Tuesday, May 17, 2016

A pitiable foreign policy

We owe it, therefore, to candor and to the amicable relations existing between the United States and those powers to declare that we should consider any attempt on their part to extend their system to any portion of this hemisphere as dangerous to our peace and safety. ~ The Monroe Doctrine
It must be the policy of the United States to support free people who are resisting attempted subjugation by armed minorities or by outside pressures. ~ The Truman Doctrine
Of course I oversimplify. In this oversimplification, please remember that the salient features of each doctrine can be discerned and they go to the heart of the US foreign policy. The United States defines itself in the comity of nations by its foreign policy, which divides the world into friends, foes, adversaries, challengers, enemies and rogue states.

What is Uhuru Kenyatta's signature foreign policy stance? Is it deepening ties with China and India, a Look East stance if you will? Is it a rebalancing of the relationship with London and Washington DC, an autonomy stance? Is it a doubling down on anti-terror activities in its near-abroad? What is the Kenyatta Doctrine? Given recent setbacks, it is not possible to state that President Kenyatta has a doctrine.

Kenya's position in the Horn of Africa is as a stable economic power, a gateway to foreign investors in this part of Africa. While Kenya relies a great deal on agriculture and tourism, it has a robust services sector, especially in financial services that makes it an ideal destination for investors looking for opportunities in the members of the East African Community and the wider Horn of Africa, including in Ethiopia, Southern Sudan and Somalia. However, Kenya has chosen to embroil itself in the political disputes of its neighbours and the premium placed on its stable economy has taken a beating.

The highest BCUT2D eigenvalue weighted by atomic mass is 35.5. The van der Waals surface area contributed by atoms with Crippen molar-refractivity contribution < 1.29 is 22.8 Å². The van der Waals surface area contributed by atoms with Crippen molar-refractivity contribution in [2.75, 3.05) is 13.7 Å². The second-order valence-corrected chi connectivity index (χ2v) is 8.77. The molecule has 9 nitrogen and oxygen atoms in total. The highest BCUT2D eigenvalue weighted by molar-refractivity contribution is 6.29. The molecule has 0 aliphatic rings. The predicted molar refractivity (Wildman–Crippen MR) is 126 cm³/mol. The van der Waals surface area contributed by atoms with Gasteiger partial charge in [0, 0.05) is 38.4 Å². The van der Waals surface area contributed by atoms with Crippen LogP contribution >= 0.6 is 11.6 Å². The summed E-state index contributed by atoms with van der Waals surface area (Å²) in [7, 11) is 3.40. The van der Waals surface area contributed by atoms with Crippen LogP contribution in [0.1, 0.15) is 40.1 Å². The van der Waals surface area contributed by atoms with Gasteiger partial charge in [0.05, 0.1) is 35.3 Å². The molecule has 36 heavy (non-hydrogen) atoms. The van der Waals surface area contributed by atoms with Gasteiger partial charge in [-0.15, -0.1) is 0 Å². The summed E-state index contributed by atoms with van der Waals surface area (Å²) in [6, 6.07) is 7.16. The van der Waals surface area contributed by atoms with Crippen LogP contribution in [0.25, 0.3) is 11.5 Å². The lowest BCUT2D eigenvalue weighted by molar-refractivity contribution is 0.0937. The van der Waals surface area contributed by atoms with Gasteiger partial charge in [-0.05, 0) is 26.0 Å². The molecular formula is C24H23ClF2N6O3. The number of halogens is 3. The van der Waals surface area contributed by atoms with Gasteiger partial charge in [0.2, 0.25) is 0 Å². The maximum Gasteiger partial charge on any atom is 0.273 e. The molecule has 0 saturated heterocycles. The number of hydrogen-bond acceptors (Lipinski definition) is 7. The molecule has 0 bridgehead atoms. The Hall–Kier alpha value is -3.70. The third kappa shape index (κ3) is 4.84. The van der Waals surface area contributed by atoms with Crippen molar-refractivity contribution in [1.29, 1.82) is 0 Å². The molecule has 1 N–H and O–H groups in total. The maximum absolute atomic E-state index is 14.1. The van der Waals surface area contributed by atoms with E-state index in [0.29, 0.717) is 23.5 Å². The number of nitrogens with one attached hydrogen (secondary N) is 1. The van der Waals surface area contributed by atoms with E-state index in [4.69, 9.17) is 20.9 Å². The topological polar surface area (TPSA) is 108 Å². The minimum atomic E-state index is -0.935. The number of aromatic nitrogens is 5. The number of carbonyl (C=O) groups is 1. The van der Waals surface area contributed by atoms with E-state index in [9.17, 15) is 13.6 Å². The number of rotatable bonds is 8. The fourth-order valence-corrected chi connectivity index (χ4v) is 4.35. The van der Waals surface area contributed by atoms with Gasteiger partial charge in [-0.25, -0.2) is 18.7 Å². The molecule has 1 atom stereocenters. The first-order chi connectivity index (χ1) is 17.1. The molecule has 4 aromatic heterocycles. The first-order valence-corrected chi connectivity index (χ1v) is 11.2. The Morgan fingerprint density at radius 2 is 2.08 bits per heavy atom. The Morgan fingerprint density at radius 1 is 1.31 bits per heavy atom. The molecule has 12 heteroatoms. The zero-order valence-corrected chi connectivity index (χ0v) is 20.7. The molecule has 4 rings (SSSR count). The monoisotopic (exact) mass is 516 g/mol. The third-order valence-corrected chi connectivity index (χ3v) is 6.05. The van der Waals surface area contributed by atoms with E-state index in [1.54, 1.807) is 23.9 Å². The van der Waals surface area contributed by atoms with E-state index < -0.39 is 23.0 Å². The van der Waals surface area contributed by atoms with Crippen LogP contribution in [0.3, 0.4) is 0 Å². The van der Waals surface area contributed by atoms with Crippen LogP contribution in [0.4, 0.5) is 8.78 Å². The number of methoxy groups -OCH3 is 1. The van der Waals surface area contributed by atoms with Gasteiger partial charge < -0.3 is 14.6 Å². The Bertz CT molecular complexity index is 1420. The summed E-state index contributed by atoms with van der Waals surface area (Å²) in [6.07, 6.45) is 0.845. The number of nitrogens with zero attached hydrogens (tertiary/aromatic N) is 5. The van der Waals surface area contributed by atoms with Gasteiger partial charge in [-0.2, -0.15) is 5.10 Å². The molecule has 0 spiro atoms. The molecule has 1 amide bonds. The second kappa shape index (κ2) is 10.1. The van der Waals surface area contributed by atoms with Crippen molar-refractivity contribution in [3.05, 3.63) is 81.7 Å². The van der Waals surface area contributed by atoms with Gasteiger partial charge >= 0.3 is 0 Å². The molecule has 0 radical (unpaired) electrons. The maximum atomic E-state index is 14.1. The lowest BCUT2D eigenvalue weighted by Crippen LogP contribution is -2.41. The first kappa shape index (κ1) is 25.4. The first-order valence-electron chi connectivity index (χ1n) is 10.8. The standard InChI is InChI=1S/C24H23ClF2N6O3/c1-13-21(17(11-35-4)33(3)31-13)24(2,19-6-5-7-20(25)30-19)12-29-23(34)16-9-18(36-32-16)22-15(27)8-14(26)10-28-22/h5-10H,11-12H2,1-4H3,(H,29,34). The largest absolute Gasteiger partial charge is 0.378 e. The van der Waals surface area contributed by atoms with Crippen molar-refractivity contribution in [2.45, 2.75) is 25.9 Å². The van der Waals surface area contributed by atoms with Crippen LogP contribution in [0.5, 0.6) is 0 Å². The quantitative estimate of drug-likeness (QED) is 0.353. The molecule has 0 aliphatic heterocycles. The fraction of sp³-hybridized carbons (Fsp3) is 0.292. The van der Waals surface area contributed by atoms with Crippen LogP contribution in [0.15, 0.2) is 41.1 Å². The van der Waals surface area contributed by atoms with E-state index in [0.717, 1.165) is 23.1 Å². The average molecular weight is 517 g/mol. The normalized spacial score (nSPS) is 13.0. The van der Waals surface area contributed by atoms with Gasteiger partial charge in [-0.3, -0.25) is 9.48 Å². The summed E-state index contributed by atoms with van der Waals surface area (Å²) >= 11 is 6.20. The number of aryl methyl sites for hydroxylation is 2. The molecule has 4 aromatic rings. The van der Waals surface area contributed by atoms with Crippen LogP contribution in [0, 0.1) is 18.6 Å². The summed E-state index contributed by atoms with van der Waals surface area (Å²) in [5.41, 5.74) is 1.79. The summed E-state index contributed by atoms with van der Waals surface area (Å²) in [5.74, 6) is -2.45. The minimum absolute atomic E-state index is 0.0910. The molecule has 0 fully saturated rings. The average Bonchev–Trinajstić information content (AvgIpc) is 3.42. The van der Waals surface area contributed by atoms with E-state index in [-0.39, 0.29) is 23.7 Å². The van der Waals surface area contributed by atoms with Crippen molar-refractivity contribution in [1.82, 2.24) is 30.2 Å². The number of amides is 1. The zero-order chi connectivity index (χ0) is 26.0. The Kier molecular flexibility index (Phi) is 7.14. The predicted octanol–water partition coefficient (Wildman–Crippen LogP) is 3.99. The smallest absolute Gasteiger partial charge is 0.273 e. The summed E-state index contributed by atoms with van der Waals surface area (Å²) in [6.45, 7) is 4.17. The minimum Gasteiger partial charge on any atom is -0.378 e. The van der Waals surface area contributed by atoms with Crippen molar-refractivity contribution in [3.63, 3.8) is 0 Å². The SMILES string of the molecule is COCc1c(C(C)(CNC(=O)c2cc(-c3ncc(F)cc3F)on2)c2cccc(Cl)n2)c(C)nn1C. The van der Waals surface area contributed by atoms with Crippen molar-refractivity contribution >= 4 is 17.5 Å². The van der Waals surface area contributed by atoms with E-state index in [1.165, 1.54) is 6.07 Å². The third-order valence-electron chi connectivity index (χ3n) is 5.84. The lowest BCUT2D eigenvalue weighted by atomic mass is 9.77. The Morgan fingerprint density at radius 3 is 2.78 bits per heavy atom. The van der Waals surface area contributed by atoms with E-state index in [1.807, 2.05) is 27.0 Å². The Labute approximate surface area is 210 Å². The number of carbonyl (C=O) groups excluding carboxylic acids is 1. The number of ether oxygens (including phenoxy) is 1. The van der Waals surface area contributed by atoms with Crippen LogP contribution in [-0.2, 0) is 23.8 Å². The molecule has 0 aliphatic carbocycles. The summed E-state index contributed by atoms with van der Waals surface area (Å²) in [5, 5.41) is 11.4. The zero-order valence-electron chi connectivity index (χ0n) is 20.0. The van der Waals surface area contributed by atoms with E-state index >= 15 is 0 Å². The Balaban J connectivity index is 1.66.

Kenya's economy would have formed the basis for President Kenyatta's foreign policy, and with it he could have articulated a doctrine. The Ministry of Foreign Affairs and International Trade has failed to lead the way, having been hamstrung by its orders to sort out Kenya's problems with the International Criminal Court. At a time when at least one Kenyan is a force to be reckoned with in international economic policy (Mukhisa Kiyuyi at the United Nations Commission on Trade and Development, UNCTAD), Kenya's international trade stance is being overshadowed by setbacks in oil and gas exploration and regional transport.

It is an election year, more or less, and it is unlikely that the President is thinking hard on how to reorient his foreign policy stance to take advantage of Kenya's natural assets. Given the relative international trade and international economic policy weaknesses in the foreign affairs ministry, this is not a situation that will change before the 2017 general election. Instead, we are to be treated to an absurd theatre regarding refugees and the war on terror. More's the pity.

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